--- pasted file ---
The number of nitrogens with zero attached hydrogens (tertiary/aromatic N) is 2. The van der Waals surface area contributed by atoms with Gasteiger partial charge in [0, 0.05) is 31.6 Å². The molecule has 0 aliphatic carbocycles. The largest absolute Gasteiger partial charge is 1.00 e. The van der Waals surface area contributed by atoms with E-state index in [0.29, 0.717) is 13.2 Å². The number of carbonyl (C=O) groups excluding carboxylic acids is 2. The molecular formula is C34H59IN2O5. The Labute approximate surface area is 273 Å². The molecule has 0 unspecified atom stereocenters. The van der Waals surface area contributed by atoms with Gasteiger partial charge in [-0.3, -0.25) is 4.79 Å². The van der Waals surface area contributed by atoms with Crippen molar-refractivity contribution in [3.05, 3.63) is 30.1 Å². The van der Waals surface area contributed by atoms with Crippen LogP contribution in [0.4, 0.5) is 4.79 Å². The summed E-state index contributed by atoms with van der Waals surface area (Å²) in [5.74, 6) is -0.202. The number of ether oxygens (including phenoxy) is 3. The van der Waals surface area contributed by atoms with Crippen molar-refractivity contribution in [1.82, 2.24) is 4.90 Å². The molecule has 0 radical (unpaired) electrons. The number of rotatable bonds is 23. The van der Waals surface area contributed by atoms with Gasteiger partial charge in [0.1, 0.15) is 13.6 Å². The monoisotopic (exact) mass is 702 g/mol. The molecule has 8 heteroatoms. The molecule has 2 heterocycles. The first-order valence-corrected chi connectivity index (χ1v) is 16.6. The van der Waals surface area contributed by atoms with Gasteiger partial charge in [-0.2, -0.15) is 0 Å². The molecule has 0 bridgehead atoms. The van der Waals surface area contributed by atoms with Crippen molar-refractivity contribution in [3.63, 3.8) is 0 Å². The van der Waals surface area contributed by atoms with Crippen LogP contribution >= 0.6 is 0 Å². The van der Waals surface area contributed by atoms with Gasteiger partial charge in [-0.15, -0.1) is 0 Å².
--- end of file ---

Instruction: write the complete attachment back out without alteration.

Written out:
The number of nitrogens with zero attached hydrogens (tertiary/aromatic N) is 2. The van der Waals surface area contributed by atoms with Gasteiger partial charge in [0, 0.05) is 31.6 Å². The molecule has 0 aliphatic carbocycles. The largest absolute Gasteiger partial charge is 1.00 e. The van der Waals surface area contributed by atoms with E-state index in [0.29, 0.717) is 13.2 Å². The number of carbonyl (C=O) groups excluding carboxylic acids is 2. The molecular formula is C34H59IN2O5. The Labute approximate surface area is 273 Å². The molecule has 0 unspecified atom stereocenters. The van der Waals surface area contributed by atoms with Gasteiger partial charge in [-0.3, -0.25) is 4.79 Å². The van der Waals surface area contributed by atoms with Crippen molar-refractivity contribution in [3.05, 3.63) is 30.1 Å². The van der Waals surface area contributed by atoms with Crippen LogP contribution in [0.4, 0.5) is 4.79 Å². The summed E-state index contributed by atoms with van der Waals surface area (Å²) in [5.74, 6) is -0.202. The number of ether oxygens (including phenoxy) is 3. The van der Waals surface area contributed by atoms with Crippen molar-refractivity contribution in [1.82, 2.24) is 4.90 Å². The molecule has 0 radical (unpaired) electrons. The number of rotatable bonds is 23. The van der Waals surface area contributed by atoms with Gasteiger partial charge in [0.1, 0.15) is 13.6 Å². The monoisotopic (exact) mass is 702 g/mol. The molecule has 8 heteroatoms. The molecule has 2 heterocycles. The first-order valence-corrected chi connectivity index (χ1v) is 16.6. The van der Waals surface area contributed by atoms with Gasteiger partial charge in [-0.2, -0.15) is 0 Å². The molecule has 0 bridgehead atoms. The van der Waals surface area contributed by atoms with Crippen molar-refractivity contribution in [3.63, 3.8) is 0 Å². The van der Waals surface area contributed by atoms with Crippen LogP contribution >= 0.6 is 0 Å². The van der Waals surface area contributed by atoms with Gasteiger partial charge in [-0.15, -0.1) is 0 Å².